Cleaning thermal paste off a CPU is something every PC builder eventually has to do. Whether installing a new CPU cooler, refreshing old thermal paste, or even upgrading to a new processor, it’s handy knowledge that’ll save you from making a mess. So, without further ado, let’s show you how to clean thermal paste off a CPU quickly and easily.
What You’ll Need
Cleaning thermal paste (sometimes known as thermal interface material) is simple as long as you have the right tools. To do the best job, you’ll need:
- Lint-free paper towels (these XFasten Kitchen Towels do a great job)
- High-purity isopropyl alcohol (90% or above)
You may be able to get away without the isopropyl alcohol (IPA) if your thermal paste is still fresh. However, we recommend using the IPA anyway, just to be safe. It’s affordable and ensures both surfaces are as clean as possible.
We advise using at least 90% IPA when you remove thermal paste because it’ll dry quickly without leaving any residue or liquid behind. Rubbing alcohol contains other substances, such as water and perfume oils, which won’t evaporate as cleanly as isopropyl alcohol. They will stay on your CPU and cooler even after the IPA evaporates.
While that will rarely be dangerous, we don’t think there’s any reason to use rubbing alcohol when you can get 99% IPA for less than $8 on Amazon. You won’t need much, either, so the 16 fl oz bottle we linked above will last a long while.
How to Remove Thermal Paste
Now that you have everything, it’s time to start.
1. Remove Your CPU Cooler
First, you’ll want to remove your CPU cooler. The process will differ depending on the cooler you currently have installed on your CPU, but the basic process is the same for almost all CPU coolers. First, unplug the CPU cooler fan from the motherboard fan header. Then, you’ll need to unscrew or unclip the cooler from the mounting hardware. Once that’s done, it’s time to lift the cooler off your CPU.
Note that you should be extra careful when removing the cooler if you’re using an AMD Zen 1, Zen 2, or Zen 3 CPU. The mechanism that holds the CPU down is very weak, and you could pull the CPU out along with the cooler if you’re not careful.
This can lead to bent CPU pins, a headache to fix. So, don’t pull the cooler out vertically; instead, gently twist it so it comes away cleanly.
After removing your CPU cooler, you’ll notice a gray gunk sticking to your CPU and CPU cooler. This is the old thermal paste that you want to get rid of. Dip a paper towel in some isopropyl alcohol (IPA) and wipe the bottom of your CPU cooler until it’s clean.
2. Clean Your CPU
Most of your old paste will likely be on your CPU. Use another IPA-soaked paper towel and wipe the paste off your CPU. It may take a few goes, so keep wiping until you get a clean heat spreader with no remaining thermal paste. You may notice some tarnishing on the CPU after removing thermal paste; that’s normal and nothing to worry about.
Ensure you don’t leave any stray fibers on your CPU or motherboard, especially not in the CPU socket. So don’t use a paper towel until it tatters and falls apart. Instead, change towels with each wipe when you remove thermal paste.
Once your CPU is clean, wait until it’s dry before proceeding. If you’ve used high-purity (≥90%) IPA, that should only take seconds.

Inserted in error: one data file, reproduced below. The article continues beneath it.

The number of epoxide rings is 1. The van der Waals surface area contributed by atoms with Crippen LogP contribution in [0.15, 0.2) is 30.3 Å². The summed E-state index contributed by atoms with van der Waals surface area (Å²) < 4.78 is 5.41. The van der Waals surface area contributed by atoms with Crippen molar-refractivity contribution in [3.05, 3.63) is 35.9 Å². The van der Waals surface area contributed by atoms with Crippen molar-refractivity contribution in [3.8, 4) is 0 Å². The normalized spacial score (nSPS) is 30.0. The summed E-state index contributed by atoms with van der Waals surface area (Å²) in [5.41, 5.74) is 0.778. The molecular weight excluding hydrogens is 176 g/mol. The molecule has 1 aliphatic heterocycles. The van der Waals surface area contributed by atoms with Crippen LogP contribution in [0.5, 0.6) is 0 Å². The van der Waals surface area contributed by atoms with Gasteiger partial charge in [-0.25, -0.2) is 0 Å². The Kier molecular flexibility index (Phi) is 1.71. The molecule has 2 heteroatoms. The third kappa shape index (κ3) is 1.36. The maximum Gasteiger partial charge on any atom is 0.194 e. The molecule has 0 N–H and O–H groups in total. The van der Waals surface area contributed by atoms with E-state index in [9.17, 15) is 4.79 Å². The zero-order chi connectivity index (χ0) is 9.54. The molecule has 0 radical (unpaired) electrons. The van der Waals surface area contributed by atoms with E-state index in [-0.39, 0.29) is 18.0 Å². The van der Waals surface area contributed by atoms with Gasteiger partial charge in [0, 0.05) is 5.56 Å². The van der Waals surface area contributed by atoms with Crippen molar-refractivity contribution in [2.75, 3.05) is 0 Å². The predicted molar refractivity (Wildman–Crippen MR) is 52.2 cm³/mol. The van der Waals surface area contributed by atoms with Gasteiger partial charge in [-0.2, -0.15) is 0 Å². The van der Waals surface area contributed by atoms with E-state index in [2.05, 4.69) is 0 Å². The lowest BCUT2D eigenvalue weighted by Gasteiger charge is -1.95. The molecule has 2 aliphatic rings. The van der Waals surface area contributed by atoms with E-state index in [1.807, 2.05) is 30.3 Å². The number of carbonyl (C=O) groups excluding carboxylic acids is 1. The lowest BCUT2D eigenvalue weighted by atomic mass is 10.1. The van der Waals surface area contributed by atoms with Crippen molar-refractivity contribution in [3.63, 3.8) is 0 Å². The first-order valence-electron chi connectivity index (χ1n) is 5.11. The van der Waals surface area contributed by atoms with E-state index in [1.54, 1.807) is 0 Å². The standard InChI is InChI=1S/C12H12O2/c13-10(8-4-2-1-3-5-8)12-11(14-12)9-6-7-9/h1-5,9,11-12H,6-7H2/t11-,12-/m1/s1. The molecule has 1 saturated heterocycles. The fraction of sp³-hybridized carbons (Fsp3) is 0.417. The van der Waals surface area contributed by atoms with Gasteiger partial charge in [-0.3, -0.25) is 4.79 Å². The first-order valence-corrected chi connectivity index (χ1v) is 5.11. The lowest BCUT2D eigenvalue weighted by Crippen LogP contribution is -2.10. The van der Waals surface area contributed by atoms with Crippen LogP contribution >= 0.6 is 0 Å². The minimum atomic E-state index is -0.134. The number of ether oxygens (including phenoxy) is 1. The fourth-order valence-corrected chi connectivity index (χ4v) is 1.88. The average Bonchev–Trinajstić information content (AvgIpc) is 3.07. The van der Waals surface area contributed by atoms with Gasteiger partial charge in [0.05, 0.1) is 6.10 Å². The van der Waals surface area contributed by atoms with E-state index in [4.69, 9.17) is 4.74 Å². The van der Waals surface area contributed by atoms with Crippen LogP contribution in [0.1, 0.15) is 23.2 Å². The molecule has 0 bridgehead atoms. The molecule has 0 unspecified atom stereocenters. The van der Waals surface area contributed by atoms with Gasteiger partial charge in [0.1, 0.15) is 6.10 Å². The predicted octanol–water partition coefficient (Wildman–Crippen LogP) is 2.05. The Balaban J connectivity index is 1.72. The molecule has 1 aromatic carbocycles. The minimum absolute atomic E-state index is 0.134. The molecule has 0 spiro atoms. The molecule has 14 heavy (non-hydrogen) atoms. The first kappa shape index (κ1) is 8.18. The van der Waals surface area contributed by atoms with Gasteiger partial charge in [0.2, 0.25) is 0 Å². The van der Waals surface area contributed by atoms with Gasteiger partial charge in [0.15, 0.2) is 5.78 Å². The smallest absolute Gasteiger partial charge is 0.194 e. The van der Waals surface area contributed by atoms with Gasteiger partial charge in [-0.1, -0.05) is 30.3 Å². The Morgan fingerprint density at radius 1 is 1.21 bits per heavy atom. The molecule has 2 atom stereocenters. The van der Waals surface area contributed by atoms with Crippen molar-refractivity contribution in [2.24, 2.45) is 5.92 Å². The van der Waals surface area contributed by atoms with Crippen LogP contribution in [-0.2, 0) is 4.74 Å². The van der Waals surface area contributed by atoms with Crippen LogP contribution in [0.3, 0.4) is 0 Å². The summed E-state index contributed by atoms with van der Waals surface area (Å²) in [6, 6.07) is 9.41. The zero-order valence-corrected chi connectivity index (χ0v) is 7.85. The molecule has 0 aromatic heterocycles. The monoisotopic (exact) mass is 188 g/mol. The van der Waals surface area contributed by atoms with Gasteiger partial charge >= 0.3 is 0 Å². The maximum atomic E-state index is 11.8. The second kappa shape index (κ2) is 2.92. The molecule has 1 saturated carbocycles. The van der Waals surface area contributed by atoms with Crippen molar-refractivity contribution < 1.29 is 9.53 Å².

3. Apply New Thermal Paste and Reinstall Cooler
Whether you’re swapping coolers or building a new PC, you’ll need to reapply thermal paste to your CPU before you can get your system up and running. If you’re installing a new CPU cooler, you likely received a tube or packet of thermal pa ste with it. If not, you can buy aftermarket thermal paste such as Arctic MX-6, Noctua NT-H1, or Thermal Grizzly Kryonaut.
Some coolers, including stock coolers and many AIOs, will have thermal paste pre-applied. If so, you can skip this step and install the cooler directly.
PC builders and enthusiasts have long debated the best way to apply thermal paste to a CPU, and how much thermal paste we should apply. There are a ton of ideas and methods, but we think the easiest way is the classic pea-sized drop. Take your thermal paste and pipe out a small amount of paste in the center of your CPU, about the size of a small pea.
Don’t worry too much about any thermal paste trails when removing the applicator. Sure, they may look a bit ugly, but thermal paste isn’t electrically conductive. So it won’t cause any short circuits.
Once you have the paste on your CPU, it’s time to mount your CPU cooler. If you’re re-using your old cooler, then it’s just a matter of plugging the CPU cooler fan in and screwing the heatsink back on. If you’re swapping to a new cooler, you want to make sure you’ve installed the required mounting hardware.
The pea-sized drop we recommend may not seem like a lot of paste, but your CPU cooler’s mounting pressure will spread the thermal paste out to cover most of your CPU’s integrated heat spreader. You can apply your thermal paste in other ways, such as the “X” method, but there’s little to no difference between all the popular thermal paste application styles.
YouTuber Tech Illiterate tested this out a few years ago and noticed only a 0.5-degree Celsius difference. That’s small enough to be within the margin of error.
So don’t worry too much about applying the correct amount of thermal compound. If your CPU isn’t spiking to 80 or 90 degrees at idle or under light loads, you’re fine.
Knowing how to clean thermal paste off a CPU is essential for any aspiring PC enthusiast. Thankfully, it’s not hard to learn and impossible to forget. Once you’ve done it once, you’ll be able to do it easily whenever you need it.
Have a freshly-cleaned CPU and are unsure what cooler to go for? Check out our liquid cooler vs. air cooler comparison for some tips.